(U) In the decade ahead, we must adopt the right combination of deterrent forces, tactical and strategic, while creating the proper balance between offense and active defense to mitigate risk from weapons of mass destruction and their means of delivery, whatever the source. For now this requires retaining ready forces for a secure nuclear deterrent, including tactical forces. In addition, we must complete needed offensive modernization and upgrades. These offensive forces need to be complemented with early introduction of ballistic missile defenses against limited strikes.

(U) Forward Presence. Our forward presence helps to shape the evolving security environment. We will continue to rely on forward presence of U.S. forces to show U.S. commitment and lend credibility to our alliances, to deter aggression, enhance regional stability, promote U.S. influence and access, and, when necessary, provide an initial crisis response capability. Forward presence is vital to the maintenance of the system of collective defense by which the United States has been able to work with our friends and allies to protect our security interests, while minimizing the burden of defense spending and of unnecessary arms competition. The role that forward presence plays in the regional defense strategy is outlined in the paragraphs below. Regionally-specific policy issues are treated in detail in Part III, "Regional Goals and Challenges." Programmatic guidance on the subject is given in Part IV.

(U) We should plan to continue a wide range of forward presence activities, including not only overseas basing of forces, but prepositioning and periodic deployments, exercises, exchanges or visits. Forward basing of forces and the prepositioning of equipment facilitate rapid reinforcement and enhance the capability to project forces into vital strategic areas.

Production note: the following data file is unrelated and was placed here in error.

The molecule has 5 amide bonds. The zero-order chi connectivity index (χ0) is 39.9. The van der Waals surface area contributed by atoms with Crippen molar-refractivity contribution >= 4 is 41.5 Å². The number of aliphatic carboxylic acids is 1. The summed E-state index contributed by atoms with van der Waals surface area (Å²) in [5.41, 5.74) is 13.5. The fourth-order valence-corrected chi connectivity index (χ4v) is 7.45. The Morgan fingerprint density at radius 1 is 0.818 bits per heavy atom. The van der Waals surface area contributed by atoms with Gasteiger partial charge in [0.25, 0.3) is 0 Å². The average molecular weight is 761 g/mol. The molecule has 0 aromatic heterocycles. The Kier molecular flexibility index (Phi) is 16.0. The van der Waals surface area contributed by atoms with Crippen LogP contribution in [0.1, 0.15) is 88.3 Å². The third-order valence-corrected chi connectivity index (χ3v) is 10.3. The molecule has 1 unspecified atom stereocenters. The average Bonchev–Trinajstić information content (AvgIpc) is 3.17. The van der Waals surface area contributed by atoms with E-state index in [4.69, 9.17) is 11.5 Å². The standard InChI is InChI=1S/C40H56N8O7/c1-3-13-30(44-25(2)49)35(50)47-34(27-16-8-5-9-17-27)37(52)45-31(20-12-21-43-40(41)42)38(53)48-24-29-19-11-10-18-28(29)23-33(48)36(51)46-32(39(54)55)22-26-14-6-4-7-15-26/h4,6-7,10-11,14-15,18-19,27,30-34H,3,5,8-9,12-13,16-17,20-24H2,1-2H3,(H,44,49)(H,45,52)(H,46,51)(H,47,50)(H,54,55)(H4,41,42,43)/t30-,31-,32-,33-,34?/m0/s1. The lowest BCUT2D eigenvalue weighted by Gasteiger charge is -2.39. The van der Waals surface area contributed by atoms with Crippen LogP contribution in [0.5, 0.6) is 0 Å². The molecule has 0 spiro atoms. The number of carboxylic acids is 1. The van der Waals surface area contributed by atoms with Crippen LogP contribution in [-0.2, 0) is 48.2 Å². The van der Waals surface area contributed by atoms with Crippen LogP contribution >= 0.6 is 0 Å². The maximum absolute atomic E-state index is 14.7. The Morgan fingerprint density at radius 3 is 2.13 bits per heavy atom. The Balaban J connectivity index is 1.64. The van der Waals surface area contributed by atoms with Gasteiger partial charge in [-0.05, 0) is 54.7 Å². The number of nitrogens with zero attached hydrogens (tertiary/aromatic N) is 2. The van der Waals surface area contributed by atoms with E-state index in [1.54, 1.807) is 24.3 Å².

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We will continue to encourage

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in particular to assume greater responsibility sharing, urging both to increase prudently their defensive capabilities to deal with threats they face and to assume a greater share of financial support for U.S. forward deployed forces that contribute to their security.

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contributions in securing maritime approaches is one example. We will also persist in efforts to ensure an equitable, two-way flow of technology in our security cooperation with advanced allies such

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We must plan to continue to safeguard critical SLOCs linking us to our allies and trading partners.

(U) The East Asia Strategy Initiative of April 1990 remains the framework for adjustments to our forward-deployed forces in the  region. Because our Pacific friends and allies are assuming greater responsibility for their defense, we can restructure our forces and reduce the number of ground and support forces forward deployed there. As Phase I of our planned withdrawals we anticipate that more than 25,000 troops will be withdrawn from bases in East Asia by December 1992. This includes the withdrawal from the Philippines. Plans to remove additional forces from

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have been suspended while we address the problem posed by the

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In time we will look to implement Phases II and III of the East Asia Strategy Initiative, with the objective of keeping substantial forces forward deployed in Asia for the foreseeable future.